by JIM KNIPFEL
March 5, 2017
George Santayana is Thumbing His Nose at You
There was a time, not that long ago, really, when I thought I had a fairly lucid grasp on the mechanics of human stupidity and the biochemistry of our wildly splintered culture. Maybe it’s the booze softening my brain, or maybe it’s early onset dementia, or maybe I’m just getting dumber, but in recent days I’m finding I simply can’t keep up with the impenetrable and hilarious levels of confounding stupidity and gullibility that have swept through every level of our daily lives. It’s feeling more and more like I’m living in that old Monty Python “Confuse a Cat” sketch writ large, or tripped and fell headlong into Caligari’s cabinet. I hardly know where to begin. Saw a headline recently that read “Scientist Says the Rise of AI Will Render Human Life Meaningless.” Um, you mean more so? I wonder how many people reading that paused to look up from their iPhones long enough to ponder the implications.
Instead of offering up a litany of the Dadaist confoundments being reported on a daily basis (which I almost started doing but again couldn’t keep up), let me try to lay out yet another historical refresher, pointless as I know it all is.
Beginning around 1950, Joseph McCarthy, then the junior Senator from Wisconsin, launched what was at heart a deeply cynical campaign for personal power and glory by claiming he was in possession of a list of known Communist operatives who had infiltrated the U.S. government, particularly the State Department and military. The number of names on the supposed list kept changing, and he never shared the list with anyone, but it barely mattered. In a series of highly publicized hearings, McCarthy and his Senate investigative committee destroyed the lives of hundreds of citizens he accused of being Communists—academics, soldiers, secretaries—though none of it was ever proven.
Despite the Happy Days myth of a sunny, comfortable and prosperous mid-century suburban America, there was a deep strain of paranoia, ennui, fear and rancor running throughout the public, though it mostly remained buried until McCarthy tapped into it. By presenting himself as a populist simply out to preserve the American Way of Life against those dirty, insidious outsiders, he gathered quite a following of true believers. In their eyes, McCarthy was a shining warrior who dared stand up and call out those corrupt political insiders who were selling out the country. Anyone who didn’t follow the party line was immediately suspect, a sympathizer if not an out-and-out traitor. He turned neighbors against each other by presenting them with an imaginary bugaboo and anyone who dared question him became another target. In the end it was his own towering arrogance that got the better of him – his thinking that he could take on both the U.S. Army and a reporter who was much smarter than he was.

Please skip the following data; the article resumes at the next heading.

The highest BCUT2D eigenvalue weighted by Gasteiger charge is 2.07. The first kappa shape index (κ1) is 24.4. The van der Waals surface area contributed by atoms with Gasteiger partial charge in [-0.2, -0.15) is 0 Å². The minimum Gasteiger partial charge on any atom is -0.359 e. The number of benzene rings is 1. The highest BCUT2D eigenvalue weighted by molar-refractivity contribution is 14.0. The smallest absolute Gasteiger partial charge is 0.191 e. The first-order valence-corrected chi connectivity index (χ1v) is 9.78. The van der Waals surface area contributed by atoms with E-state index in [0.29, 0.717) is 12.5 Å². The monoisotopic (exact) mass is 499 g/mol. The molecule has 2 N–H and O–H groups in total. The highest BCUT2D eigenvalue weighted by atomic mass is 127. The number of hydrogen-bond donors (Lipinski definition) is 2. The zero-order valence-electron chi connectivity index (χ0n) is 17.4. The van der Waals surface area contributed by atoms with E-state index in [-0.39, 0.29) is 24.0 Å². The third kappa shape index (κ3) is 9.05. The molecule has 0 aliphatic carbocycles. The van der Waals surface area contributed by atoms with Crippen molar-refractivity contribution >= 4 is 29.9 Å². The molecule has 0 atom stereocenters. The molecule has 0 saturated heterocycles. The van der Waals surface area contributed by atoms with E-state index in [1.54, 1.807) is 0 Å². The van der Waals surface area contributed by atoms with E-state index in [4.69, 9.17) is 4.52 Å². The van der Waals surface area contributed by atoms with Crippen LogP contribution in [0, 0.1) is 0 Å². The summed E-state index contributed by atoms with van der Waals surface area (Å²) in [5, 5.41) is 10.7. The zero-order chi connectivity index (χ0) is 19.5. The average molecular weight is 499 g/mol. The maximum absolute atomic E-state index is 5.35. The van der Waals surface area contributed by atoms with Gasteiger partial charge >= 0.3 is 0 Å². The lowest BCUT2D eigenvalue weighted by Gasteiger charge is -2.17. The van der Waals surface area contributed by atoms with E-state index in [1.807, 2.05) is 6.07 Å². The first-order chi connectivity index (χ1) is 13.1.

As McCarthy’s anti-Communist zeal was slowly revealed (at least to a few thinking people) to be more a matter of demagoguery than honest patriotism, Edward R. Murrow, then the most respected journalist in the country, decided he should say something about it. He knew a simple frontal assault would be pointless, so instead he devoted a series of episodes of his TV news program “See It Now” to profiling a few of the innocent victims of McCarthy’s campaign. Only after laying out that groundwork did he edit together a frontal assault made up almost exclusively of McCarthy’s own words. At the end of that episode, he offered to let McCarthy come on the show and, without any interference or editing, defend himself.
Well, McCarthy took him up on it, and in April of 1954, in what we’ll call that unique and uniquely nasal delivery style he’d developed over the years, spoke directly to the American public. Over half an hour, he tossed out a number of patently untrue stories and “facts,” used comically deceptive visual aids, mongered fear about the Red Menace, accused Murrow of having Communist ties, and sweated a lot. It remains one of the most remarkable single broadcasts in the history of television. In the final five minutes, Murrow very neatly defended himself against McCarthy’s charges with a little simple fact-checking, and that was that.